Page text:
Fiction Does Not Always Make Sense, Roberts!

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"(F)iction must make sense even though life iteself does not always seem to make sense."

--pg. 93

Okay, Roberts. I've read plenty of works of fiction in my day. I've read Harry Potter, Twilight, and other fictitious works not related to the fantasy realm. Actually, a particular work of fiction comes to mind right now: The Quick and the Dead.

If the title of this novel sounds familiar, it should. We are going to be reading it for class. Because I'm an uuber nerd and like to get things done ahead of time, I read The Quick and the Dead over summer vacation (you're right... I DON'T have a life, thank you very much). Those of you who have read this work will understand when I say that it didn't make one lick of sense. There are many different characters and subplots woven together in such a manner that breeds confusion. Some parts were alright, and on a poetic level the novel was brilliant. Something, however, did not click. Something didn't make sense.

To be fair to the author of the novel, though, perhaps the fact that it didn't make sense attributes to its brilliance. Also, to quote Roberts, "What we depend on for the sense or meaning of fiction is plot, or the elements governing the unfolding of the actions." (93) I suppose that, in some twisted way, there was a sequence of events, but I'll let you decide. When we have to blog about The Quick and the Dead, I will cite this blog. Also, if anyone has read this work, please let me know.


Oh my goodness, yes! As soon as I read that, I called my roommate into my room and read it to her. She, too, said Roberts was completely wrong. Sometimes fiction isn't supposed to make sense, and that doesn't make it less worthy of reading, especially if nonsense is the author's intention. Also, I think a lot of authors weave nonsense into their stories for a bit of comic relief, especially writers on television series. It can be entertaining if it's done correctly.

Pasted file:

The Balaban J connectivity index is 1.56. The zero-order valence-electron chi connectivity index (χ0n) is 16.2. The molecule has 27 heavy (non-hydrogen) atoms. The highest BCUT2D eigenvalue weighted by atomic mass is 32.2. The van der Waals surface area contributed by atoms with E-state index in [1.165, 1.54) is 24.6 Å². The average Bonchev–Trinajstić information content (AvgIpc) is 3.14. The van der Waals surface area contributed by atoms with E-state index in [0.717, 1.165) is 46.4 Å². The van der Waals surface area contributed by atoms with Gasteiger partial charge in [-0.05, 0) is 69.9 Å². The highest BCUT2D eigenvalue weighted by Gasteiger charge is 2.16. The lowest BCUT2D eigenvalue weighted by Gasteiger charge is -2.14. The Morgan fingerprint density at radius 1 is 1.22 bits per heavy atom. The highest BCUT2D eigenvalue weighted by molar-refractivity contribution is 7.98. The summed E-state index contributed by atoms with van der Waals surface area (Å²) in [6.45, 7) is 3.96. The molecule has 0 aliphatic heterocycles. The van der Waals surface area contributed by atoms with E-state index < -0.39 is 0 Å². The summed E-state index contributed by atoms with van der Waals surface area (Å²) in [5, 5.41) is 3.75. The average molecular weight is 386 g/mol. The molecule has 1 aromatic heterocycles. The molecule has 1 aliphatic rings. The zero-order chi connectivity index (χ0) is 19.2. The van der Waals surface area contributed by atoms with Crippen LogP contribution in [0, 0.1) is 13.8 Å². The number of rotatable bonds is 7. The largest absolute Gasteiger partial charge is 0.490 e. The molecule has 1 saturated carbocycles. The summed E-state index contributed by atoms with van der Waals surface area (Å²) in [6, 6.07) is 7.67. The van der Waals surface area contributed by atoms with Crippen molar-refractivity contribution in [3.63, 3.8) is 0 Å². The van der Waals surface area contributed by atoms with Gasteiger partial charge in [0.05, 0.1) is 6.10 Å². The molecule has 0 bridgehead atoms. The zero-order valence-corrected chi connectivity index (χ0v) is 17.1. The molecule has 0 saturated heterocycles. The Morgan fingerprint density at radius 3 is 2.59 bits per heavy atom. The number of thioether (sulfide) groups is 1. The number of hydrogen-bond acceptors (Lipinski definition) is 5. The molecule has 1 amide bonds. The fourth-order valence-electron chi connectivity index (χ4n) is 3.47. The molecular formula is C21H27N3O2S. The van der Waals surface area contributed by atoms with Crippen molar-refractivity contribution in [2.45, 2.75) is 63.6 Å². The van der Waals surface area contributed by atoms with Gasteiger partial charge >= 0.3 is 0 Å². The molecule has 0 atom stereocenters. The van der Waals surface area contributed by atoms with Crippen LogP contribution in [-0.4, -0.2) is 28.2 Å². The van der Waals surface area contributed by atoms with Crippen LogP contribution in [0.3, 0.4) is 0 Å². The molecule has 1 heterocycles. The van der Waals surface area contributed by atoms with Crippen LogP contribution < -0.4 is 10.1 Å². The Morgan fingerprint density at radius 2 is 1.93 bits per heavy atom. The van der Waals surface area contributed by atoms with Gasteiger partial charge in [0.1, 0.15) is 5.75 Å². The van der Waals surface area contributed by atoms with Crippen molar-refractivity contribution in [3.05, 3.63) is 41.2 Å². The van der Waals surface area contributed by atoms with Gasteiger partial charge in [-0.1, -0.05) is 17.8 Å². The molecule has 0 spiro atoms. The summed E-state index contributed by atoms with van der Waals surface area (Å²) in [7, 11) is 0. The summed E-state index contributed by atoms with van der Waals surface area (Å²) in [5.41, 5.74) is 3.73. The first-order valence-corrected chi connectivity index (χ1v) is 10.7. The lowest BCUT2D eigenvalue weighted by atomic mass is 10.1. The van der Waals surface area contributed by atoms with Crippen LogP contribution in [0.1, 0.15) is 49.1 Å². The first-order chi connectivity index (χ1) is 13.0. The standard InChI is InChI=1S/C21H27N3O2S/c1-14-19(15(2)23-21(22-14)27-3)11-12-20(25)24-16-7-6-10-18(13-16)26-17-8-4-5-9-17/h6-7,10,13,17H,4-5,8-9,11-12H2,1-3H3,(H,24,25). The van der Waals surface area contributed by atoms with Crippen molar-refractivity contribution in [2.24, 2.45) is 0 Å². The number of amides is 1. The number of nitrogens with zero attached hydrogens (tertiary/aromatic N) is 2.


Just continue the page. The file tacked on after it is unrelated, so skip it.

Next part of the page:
Josie Rush said:

Let's see if I can word this in a way that won't make the reader's head explode: I agree that a lot of fiction doesn't make sense. But when there's a nonsensical part, doesn't it usually serve to prove a bigger point. Even if the whole work doesn't make "traditional sense" don't the authors laws govern what's going on in a way that makes sense in the created world? In other words, isn't there always a method to the madness?

JessicaOrlowski Author Profile Page said:

Yes, I believe it does prove a bigger point, and I do love when that happens. I just don't agree with the fact that Roberts says that fiction just "makes sense." Just like that. I don't know if that's what he was implying, but his statement just struck me as odd.

JessicaOrlowski Author Profile Page said:

Karyssa, I believe that all (well... most) fiction is worthy of reading because somewhere, deep down, even if it doesn't make any sense at all, it has something to say. I actually had never thought about the "comic relief" part of fiction, but now that you said that, Wizards of Waverly Place is brought to mind (don't ask). They constantly do flashbacks into other realms in which the characters are "sea monkeys" or other things that they can't be. Yep. I see your point. :)

Cody Naylor said: